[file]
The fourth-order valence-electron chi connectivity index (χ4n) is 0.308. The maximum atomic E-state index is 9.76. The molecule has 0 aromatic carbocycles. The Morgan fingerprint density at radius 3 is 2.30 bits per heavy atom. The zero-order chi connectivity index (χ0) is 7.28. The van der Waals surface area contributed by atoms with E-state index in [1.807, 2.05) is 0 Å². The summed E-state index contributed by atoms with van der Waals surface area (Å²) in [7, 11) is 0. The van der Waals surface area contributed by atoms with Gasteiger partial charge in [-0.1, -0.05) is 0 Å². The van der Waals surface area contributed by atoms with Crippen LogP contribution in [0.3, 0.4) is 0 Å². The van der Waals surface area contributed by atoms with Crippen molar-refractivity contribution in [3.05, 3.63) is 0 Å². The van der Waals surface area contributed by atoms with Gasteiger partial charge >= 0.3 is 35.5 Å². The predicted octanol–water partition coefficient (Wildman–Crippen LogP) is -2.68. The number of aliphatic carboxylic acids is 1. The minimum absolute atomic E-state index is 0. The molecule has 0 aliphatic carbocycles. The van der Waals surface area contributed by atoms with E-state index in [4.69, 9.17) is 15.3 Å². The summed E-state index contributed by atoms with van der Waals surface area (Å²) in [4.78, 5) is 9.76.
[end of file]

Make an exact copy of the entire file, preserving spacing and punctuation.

The fourth-order valence-electron chi connectivity index (χ4n) is 0.308. The maximum atomic E-state index is 9.76. The molecule has 0 aromatic carbocycles. The Morgan fingerprint density at radius 3 is 2.30 bits per heavy atom. The zero-order chi connectivity index (χ0) is 7.28. The van der Waals surface area contributed by atoms with E-state index in [1.807, 2.05) is 0 Å². The summed E-state index contributed by atoms with van der Waals surface area (Å²) in [7, 11) is 0. The van der Waals surface area contributed by atoms with Gasteiger partial charge in [-0.1, -0.05) is 0 Å². The van der Waals surface area contributed by atoms with Crippen LogP contribution in [0.3, 0.4) is 0 Å². The van der Waals surface area contributed by atoms with Crippen molar-refractivity contribution in [3.05, 3.63) is 0 Å². The van der Waals surface area contributed by atoms with Gasteiger partial charge >= 0.3 is 35.5 Å². The predicted octanol–water partition coefficient (Wildman–Crippen LogP) is -2.68. The number of aliphatic carboxylic acids is 1. The minimum absolute atomic E-state index is 0. The molecule has 0 aliphatic carbocycles. The van der Waals surface area contributed by atoms with E-state index in [4.69, 9.17) is 15.3 Å². The summed E-state index contributed by atoms with van der Waals surface area (Å²) in [4.78, 5) is 9.76.